Artist Bio

5 Things I’ve Learned As A Working Artist

These last two years have been tough for a lot of people, but especially tough for creators. As we are just now shifting towards some degree of normalcy, I wanted to share 5 things I’ve learned as a creative over this strange journey.

Your reason for creating and metric for success needs to be something you can control.

Reasons that depend on the public’s reaction and choices that are completely out of our control, such as money and popularity, will ultimately lead to a whole lot of frustration and angst. Making money off of what you do is valid and necessary, we all have bills. However, it is nearly impossible to be happy if this is the core reason you are creating. Many people create for self expression or therapy. Not everyone creates for themselves, and that’s ok too. For some, just the act of creating itself doesn’t do it; their work is meant to be shared, seen, and heard in order for the process to be complete. Reasons for creating along this vein can be to inspire others to look at the world in a new way, to make other think about x, to connect with and speak to x group of people, to spread joy, to educate. Everyone’s reason is going to be different. My reason is a combination of public and private, which makes sense for me as a hybrid INTROextrovert. I create for self expression and as a form of communication, but also to share the joy of art with others. When I teach, I especially like reaching those who have previously felt limited. I love releasing untapped potential and work a lot with adults with disabilities and older adults beginning artistic journeys late in life. You can control outreach and expression by actively seeking opportunities. You can’t always control fame and fortune.

Don’t include others by limiting yourself.

In other words, don’t do less to make others comfortable – take them alongside you. Creating is so personal, it can be devastating when your work is getting overlooked. Creative fields are also so niche and not as prevalent as other pursuits, so that creators often feel like they are in constant competition with over creatives. It can get weird when a fellow artist starts having a ton of success and you feel like you’ve been working just as hard. I’ve been in both places. I’ve felt like a fool for devoting my life to the hard work I am doing to see things keep falling into place for everyone else. I’ve also recently been in the place where certain things finally began to come together, and I’ve felt some pushback. At times I’ve questioned whether I should move out of the way for other emerging creators. Especially if creating is life-giving for you, do not do less because someone else is asking why not me? Take them along for the ride, collaborate, invite them to share a space with you at shows or festivals. They may end up saying nah, and that’s ok, but don’t crush your own momentum that you’ve worked so hard for. Everything is an eb and flow, up and down like much of life. If you sense a jealous vibe, reach out as a mentor because you know how it is – you’ve been there. Don’t be inclusive by holding yourself back.

There’s nothing wrong with grabbing onto trends that are fun, but follow trends because you want to not because you think it will make your art better. It won’t.

The thing with trends is, the market ends up becoming oversaturated with copies. There is no guarantee your watercolor paintings of Pokémon will take off more than the other 5000 artist on Instagram doing the same thing. (As you can see, I tend to not be so great at following trends. I’m pretty sure Pokémon is over, but I just started playing Pokémon Go last year. Late to the party as always!) If it’s fun and makes you happy, then that’s reason enough to go for it. But, don’t struggle through trying to force your work into a shape it doesn’t fit just to be trend aligned.

Doing art you aren’t good at isn’t a waste of time.

As working creatives, it’s important to set aside time for art to be play as well as work. I recently took a clay hand building class after putting it off for the longest time because my head kept telling me, “In school clay was the only time you ever got Bs in art class, it’s not like you’re ever going to go buy a kiln and start doing this professionally so what’s the point”. The point is to play. For me, it is the same thing with piano. As I plunk along on my little keyboard learning the same song I started trying to play a year ago, do I ever think I’m going to play for a crowd or write my own music? Absolutely not. But in that moment, am I feeling relaxation, joy, and a sense of growth? Certainly.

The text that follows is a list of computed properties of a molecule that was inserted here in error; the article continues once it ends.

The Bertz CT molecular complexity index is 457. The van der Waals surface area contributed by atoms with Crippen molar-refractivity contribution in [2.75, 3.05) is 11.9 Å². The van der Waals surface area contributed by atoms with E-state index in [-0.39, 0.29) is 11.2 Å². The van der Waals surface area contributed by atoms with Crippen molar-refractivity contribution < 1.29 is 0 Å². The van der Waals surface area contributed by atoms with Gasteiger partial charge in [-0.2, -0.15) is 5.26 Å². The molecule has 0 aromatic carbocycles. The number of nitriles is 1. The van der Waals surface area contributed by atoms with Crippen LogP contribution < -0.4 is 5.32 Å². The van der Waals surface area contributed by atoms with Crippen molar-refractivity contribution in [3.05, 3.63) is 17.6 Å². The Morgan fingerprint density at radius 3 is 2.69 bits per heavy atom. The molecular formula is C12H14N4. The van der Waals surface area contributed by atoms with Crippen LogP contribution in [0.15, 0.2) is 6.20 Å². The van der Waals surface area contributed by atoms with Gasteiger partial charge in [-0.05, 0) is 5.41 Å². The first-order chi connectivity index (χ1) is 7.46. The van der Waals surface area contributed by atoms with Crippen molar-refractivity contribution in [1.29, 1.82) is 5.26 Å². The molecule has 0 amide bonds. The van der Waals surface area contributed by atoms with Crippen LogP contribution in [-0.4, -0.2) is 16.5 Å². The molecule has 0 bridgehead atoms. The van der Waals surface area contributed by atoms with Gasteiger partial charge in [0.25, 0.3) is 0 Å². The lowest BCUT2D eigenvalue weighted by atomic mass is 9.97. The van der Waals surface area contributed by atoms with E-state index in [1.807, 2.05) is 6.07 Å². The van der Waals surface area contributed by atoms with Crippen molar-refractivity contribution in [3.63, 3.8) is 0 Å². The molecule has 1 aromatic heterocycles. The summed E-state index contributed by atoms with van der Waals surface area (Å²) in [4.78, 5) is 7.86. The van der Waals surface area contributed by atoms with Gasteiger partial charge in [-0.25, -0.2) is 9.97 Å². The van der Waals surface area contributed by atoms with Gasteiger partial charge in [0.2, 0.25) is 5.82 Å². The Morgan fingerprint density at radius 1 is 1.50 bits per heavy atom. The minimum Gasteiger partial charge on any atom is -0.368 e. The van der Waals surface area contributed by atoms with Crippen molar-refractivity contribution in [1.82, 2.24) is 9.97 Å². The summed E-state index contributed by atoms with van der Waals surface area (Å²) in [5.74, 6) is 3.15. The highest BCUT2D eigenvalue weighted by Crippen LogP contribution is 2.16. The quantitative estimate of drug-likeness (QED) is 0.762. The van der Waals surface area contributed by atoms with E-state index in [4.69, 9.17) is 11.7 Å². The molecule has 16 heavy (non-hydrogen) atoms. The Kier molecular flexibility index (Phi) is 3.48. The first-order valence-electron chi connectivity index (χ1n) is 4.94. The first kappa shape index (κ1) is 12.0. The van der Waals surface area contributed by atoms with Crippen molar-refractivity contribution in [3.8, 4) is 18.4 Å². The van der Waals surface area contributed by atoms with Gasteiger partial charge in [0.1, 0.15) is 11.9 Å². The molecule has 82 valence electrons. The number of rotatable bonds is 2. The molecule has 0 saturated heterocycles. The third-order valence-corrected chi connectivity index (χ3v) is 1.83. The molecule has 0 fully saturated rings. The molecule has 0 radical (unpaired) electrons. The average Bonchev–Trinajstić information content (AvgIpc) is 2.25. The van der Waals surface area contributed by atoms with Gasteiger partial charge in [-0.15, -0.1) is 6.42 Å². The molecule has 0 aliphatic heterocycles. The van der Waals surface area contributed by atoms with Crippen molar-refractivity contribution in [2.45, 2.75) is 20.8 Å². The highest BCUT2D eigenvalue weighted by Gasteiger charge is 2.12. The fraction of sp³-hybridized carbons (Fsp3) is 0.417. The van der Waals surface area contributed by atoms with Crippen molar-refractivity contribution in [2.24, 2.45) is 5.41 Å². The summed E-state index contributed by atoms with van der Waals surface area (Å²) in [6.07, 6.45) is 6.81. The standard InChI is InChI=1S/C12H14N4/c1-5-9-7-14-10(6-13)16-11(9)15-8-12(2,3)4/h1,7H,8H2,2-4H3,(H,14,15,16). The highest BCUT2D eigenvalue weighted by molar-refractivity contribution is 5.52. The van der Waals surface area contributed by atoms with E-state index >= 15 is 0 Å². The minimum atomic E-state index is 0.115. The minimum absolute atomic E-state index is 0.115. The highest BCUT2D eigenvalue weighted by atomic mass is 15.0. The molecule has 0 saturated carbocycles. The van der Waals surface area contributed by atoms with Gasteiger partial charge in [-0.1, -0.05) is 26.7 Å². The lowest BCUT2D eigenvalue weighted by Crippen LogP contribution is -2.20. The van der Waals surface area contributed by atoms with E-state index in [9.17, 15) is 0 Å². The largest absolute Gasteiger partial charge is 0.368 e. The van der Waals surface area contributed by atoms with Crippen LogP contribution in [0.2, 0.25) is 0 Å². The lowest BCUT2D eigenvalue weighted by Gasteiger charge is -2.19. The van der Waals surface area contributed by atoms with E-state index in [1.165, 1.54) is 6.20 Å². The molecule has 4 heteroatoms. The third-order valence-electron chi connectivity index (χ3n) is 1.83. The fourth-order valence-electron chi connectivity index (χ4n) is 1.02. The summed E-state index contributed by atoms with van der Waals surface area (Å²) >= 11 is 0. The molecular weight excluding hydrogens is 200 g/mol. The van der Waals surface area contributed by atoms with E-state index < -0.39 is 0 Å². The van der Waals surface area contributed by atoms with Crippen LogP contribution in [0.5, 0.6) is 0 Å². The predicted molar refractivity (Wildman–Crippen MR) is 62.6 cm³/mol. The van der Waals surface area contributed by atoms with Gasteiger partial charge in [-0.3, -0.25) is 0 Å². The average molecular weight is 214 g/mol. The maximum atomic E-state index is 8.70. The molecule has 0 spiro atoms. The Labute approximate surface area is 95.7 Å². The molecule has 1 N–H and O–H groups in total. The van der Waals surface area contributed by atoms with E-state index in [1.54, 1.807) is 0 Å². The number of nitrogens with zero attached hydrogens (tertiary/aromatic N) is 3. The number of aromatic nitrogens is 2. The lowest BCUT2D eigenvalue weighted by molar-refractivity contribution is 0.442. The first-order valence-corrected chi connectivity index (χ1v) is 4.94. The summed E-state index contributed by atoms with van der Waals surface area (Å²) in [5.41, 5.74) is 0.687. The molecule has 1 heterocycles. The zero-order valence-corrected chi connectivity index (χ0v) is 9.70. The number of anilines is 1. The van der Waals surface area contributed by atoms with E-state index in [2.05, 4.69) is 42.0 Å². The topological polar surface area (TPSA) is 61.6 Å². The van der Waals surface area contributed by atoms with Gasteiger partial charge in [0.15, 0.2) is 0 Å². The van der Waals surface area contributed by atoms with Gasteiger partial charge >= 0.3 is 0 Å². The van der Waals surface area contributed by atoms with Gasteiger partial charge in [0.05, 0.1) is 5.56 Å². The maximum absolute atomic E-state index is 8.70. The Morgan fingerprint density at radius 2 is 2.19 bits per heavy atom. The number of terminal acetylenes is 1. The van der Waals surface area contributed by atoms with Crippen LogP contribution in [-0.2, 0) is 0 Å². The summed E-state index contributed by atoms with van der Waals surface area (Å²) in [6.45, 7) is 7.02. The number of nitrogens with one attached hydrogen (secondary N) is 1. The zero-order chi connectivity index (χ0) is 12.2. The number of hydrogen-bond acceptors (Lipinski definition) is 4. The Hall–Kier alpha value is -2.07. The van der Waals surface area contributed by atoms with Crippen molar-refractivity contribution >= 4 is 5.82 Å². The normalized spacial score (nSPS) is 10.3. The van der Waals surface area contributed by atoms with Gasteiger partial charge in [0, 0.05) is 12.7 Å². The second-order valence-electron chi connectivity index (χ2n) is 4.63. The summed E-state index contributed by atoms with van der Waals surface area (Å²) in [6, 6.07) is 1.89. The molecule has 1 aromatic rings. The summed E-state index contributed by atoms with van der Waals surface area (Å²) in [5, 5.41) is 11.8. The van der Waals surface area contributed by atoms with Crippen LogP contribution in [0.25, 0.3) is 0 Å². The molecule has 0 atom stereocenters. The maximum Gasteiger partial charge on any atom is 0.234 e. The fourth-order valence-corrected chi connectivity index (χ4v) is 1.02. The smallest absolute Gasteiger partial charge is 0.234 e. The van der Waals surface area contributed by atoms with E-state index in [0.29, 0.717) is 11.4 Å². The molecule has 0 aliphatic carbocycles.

Going digital isn’t all bad.

Social media and now especially Covid has changed how artists are expected to interact with the public. It can get tedious to constantly curate online media and feel like it is taking away from important time that could be spent creating. Virtual classes can feel impersonal and lacking an important social and experiential element. Virtual exhibits can flatten work and we all know viewing a tiny jpeg on a phone screen can’t compare with standing in front of a largescale work immersed in it. Neither is the experience being at a venue hearing live music the same as watching a livestream. Valid points, but all artists should be excited about the increased accessibility technology provides. I saw an artist I love post a discussion about how harmful it is to consider digital art to be just as valid as traditional art, because an important element of emotional connection with art is the artist physically touching the materials, moving their hands to create. As an advocate for creators with disabilities, the first thought that popped into my head is, what if an artist can’t move their hands the same way as everyone else? Why is art invalid because it uses a different process? What if a person doesn’t have access to transportation but would like to take an art class? What if a person gets anxiety in crowds but wants to experience a live concert or theatrical performance? What if a person can’t afford to travel to a big name art museum but wants to become inspired by some of the world’s most famous masterworks? I get it, change is hard for me too and I truly don’t enjoy creating digitally as much as I do traditionally. Creating video content doesn’t come naturally to me, and it’s not perfect. Inspiring others to create who live on the opposite side of the country and will never attend one of my in-person art classes? That’s amazing regardless.

Other creatives – what is something you’ve learned recently?

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Artist Bio

The Power Of Saying No

each-time-you-set-a-healthy-boundary-you-say-YES-to-more-freedom

I must start off by saying this is not one of those articles that was written because the author is an expert on the subject; I am actually writing because I am very bad at this thing myself.